NC Educators: Not Sure What to Do about the Bonus/Contract Deal? Just Say No
Since the days of actually eating lunch in the teacher’s lounge ended long ago, there isn’t a “water cooler” moment in my teaching day anymore. I miss the adult conversation that was an opportunity to “pick the brains” of wiser teachers with much more experience. As I think about this 25% plan – the process by which some of the teachers at my school will enter a pool and be offered a bonus in turn for surrendering their career status – I have missed the forum for communication among teachers all the more. So, I decided to be a “walking water cooler” and seek the perspectives and advice of educators, current and retired, about the plan. I wanted to know practical things like, “Under what circumstances is it logical to enter the pool?” I’ve listened, and thought about it, and here’s where I now stand.
Just say no. I shouldn’t enter the pool, and there are very few teachers who should.
The only teachers who should enter the pool are those who feel very, very secure in their jobs and plan to retire in the next few years. If they get the bonuses, they will raise their pay, and that will, in turn, raise their pension.
Anyone else? JUST SAY NO.
Here’s the collective wisdom I have gathered, sprinkled with a healthy dose of wise sayings to help drive the points home:
Send a message
If the vast majority of teachers opt out, it will be a powerful statement to the powers that be that created this plan. This plan is counterproductive, resented by teachers and administrators alike, and the best way to make that clear is to refuse to participate at any level.
What about the money?
Only the first year of the bonuses are funded. If you have career status, that is worth something. The bonuses are theoretical, much like the ABC merit pay bonuses we were promised in years past.
It’s not a lot of money. After taxes, that first year, the only year that’s funded, the bonus will equal about $30-35 a month. We know if you starve a dog and then throw it a bone, it will jump. But in this case, it’s a small bone that has very little meat on it. And it could get caught in your throat.
Tenure and legislative changes
Career status might be slated to disappear in 2018, but there’s a lot of water to go under that bridge. There are elections, and lawsuits . . . the fat lady hasn’t yet sung. If the laws change, and you have never surrendered your career status, you won’t have to figure out how to restore it.
The convoluted evaluation process
Curiosity killed the cat. You might just be curious if you are in that top 25%, and the only way to know for sure is to jump in the pool. But, if you look at the process, is that rating they come up with really a fair assessment of your teaching ability? In past years, I have been rated higher on the NCEES than I deserved on some standards and lower on others. I understood I could have a long drawn out meeting with my administrator to show evidences to boost my ratings, but I was told that this was a growth tool, and did not see reason in arguing every unchecked box. I didn’t fear for my job, and heck, the last thing my evaluator or I need at the end of the year is a three hour meeting! So, I took what I could from the process and moved on.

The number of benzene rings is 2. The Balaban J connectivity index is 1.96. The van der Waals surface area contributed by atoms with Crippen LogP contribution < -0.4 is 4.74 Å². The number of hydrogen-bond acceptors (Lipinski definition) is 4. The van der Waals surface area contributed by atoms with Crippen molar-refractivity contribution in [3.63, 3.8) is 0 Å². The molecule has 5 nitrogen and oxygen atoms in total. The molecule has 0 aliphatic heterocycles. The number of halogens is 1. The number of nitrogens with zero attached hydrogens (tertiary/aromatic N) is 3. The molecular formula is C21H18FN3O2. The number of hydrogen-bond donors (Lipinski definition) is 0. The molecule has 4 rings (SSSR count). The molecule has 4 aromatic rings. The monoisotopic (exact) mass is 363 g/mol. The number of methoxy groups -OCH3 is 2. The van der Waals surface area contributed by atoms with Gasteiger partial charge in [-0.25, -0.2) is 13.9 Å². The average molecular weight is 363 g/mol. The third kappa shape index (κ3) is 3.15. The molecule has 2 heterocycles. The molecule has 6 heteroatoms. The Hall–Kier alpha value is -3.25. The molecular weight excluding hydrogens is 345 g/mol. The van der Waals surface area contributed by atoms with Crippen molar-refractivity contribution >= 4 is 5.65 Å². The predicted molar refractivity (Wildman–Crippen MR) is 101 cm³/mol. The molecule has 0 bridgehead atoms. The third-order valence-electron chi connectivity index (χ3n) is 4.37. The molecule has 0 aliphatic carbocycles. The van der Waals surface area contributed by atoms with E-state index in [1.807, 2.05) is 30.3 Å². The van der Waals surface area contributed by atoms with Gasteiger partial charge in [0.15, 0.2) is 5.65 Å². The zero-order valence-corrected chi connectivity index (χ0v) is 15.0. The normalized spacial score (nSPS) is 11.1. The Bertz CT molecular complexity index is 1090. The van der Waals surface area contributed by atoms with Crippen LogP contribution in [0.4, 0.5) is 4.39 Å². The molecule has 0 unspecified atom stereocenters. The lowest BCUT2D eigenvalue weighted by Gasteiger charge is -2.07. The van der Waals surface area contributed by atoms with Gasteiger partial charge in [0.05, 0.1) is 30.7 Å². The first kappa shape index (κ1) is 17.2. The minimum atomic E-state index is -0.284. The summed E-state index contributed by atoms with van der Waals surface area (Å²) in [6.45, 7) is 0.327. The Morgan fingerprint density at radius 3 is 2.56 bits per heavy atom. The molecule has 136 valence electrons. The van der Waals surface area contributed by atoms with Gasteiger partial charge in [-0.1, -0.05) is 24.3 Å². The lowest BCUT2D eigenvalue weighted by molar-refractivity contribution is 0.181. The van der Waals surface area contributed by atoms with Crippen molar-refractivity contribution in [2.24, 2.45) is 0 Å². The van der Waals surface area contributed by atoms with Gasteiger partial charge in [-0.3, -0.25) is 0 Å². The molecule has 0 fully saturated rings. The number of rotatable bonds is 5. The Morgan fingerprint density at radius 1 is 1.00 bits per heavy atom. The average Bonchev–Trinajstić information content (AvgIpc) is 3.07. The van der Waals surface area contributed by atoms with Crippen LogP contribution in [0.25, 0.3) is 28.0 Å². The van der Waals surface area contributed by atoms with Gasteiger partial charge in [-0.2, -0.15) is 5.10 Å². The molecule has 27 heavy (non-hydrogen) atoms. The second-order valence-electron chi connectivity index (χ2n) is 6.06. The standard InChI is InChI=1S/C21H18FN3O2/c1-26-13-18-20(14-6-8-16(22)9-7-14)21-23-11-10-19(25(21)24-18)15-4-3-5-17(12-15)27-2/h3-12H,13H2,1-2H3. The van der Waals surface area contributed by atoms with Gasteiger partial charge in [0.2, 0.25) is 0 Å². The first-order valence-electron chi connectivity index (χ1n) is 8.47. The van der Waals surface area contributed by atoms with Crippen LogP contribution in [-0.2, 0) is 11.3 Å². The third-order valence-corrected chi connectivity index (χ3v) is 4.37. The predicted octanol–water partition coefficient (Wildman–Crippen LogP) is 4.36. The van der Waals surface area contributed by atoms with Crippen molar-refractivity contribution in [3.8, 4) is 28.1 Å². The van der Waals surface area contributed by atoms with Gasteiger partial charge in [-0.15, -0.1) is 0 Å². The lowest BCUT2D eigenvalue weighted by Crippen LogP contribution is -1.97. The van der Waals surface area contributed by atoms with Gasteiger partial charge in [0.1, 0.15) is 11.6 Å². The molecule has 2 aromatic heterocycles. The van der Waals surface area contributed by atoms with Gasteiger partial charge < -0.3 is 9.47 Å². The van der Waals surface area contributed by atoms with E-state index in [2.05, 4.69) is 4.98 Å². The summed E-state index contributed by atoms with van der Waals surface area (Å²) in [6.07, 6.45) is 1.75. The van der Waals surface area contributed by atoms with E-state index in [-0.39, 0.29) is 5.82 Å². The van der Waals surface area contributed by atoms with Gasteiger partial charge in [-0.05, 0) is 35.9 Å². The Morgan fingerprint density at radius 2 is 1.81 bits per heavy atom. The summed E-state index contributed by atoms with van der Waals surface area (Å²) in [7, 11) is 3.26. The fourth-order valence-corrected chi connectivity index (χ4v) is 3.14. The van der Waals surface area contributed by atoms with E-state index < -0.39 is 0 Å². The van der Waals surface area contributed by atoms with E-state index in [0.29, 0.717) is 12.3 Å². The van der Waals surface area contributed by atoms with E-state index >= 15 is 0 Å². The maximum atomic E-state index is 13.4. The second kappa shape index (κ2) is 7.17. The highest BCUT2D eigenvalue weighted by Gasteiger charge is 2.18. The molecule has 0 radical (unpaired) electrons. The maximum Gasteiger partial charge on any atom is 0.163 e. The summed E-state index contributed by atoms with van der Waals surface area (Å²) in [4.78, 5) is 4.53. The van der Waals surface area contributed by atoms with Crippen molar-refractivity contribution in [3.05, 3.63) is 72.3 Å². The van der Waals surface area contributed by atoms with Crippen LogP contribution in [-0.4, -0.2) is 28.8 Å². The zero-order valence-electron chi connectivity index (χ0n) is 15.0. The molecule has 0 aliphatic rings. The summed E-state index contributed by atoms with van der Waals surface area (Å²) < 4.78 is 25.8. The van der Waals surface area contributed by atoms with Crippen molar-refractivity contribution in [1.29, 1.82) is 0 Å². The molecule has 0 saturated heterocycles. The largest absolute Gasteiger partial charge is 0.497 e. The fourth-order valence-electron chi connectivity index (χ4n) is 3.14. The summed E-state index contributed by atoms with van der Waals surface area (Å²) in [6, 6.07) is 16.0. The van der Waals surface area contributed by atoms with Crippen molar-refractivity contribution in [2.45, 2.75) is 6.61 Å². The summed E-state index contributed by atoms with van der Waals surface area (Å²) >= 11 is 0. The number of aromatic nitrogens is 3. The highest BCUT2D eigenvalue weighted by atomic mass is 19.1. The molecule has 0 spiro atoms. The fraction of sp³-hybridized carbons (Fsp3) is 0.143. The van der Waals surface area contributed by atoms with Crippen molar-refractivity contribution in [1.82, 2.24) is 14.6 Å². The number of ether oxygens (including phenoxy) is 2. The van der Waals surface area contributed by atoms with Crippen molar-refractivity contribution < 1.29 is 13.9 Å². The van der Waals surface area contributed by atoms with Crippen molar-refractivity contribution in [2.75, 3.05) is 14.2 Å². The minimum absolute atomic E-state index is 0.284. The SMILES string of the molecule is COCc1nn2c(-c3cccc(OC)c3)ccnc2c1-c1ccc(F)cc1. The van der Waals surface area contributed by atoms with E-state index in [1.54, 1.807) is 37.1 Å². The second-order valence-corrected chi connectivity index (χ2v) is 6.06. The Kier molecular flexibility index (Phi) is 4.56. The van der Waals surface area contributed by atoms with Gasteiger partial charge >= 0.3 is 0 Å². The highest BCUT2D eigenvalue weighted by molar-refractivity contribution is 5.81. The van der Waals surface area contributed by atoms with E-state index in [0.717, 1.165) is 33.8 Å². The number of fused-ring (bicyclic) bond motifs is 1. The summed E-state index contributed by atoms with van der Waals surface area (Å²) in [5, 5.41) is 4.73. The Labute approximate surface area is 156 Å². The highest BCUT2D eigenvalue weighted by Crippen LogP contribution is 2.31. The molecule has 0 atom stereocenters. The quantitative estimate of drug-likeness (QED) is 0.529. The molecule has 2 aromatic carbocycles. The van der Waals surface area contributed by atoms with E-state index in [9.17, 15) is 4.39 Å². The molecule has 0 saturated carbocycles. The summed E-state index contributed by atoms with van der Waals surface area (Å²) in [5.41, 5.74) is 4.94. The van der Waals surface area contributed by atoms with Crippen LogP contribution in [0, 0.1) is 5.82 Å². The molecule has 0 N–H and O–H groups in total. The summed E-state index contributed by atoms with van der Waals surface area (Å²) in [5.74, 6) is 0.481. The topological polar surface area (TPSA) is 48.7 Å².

So, if you look at how they are making the sausage, it becomes a little less appetizing to find out how you stack up. The numbers they are using are flawed, and so the results will be also. You can’t take an evaluation instrument intended to be used as a “growth” model, twist it into an “achievement” model, and expect it to yield very good results.
The spirit of collaboration
And, jumping in that pool could be corrosive to the spirit of collaboration we have been building in our schools for years. You know the drill for defeating a group – divide and conquer. Once we start seeking divisions – keeping score of who is better than whom – there is an incentive to withhold ideas so our star can shine a little brighter than someone else’s. That is not in our self-interest as teachers nor in the interest of the kids. We need all ships to rise on the tide of collaboration that has become the new norm at many schools. This 25% plan runs counter to that ethic and is, therefore, dangerous.
At first I was tempted to enter the pool and then say “no thanks” were I offered the bonus/contract. In Wake County, they aren’t “going down the line” and offering refused contracts to anyone else. My reasoning was that I would “save” someone else from making the mistake of taking the contract. But, what if the person’s spot I took was a person seeking to retire in the next few years? I could deprive them of the chance to boost their retirement income – the one group of people who stand to benefit from this deal. I decided, in the end, that plan was too unpredictable and risky.
So, in the end, it’s pretty simple. Just say no from the start. Do not enter the pool.
And remember, in Wake County, you must actually SAY NO. If you do not respond to the initial poll in Wake County in the early spring, you will automatically be entered in the pool.
So, whew. That’s decided. Back to bigger concerns, like . . . . teaching.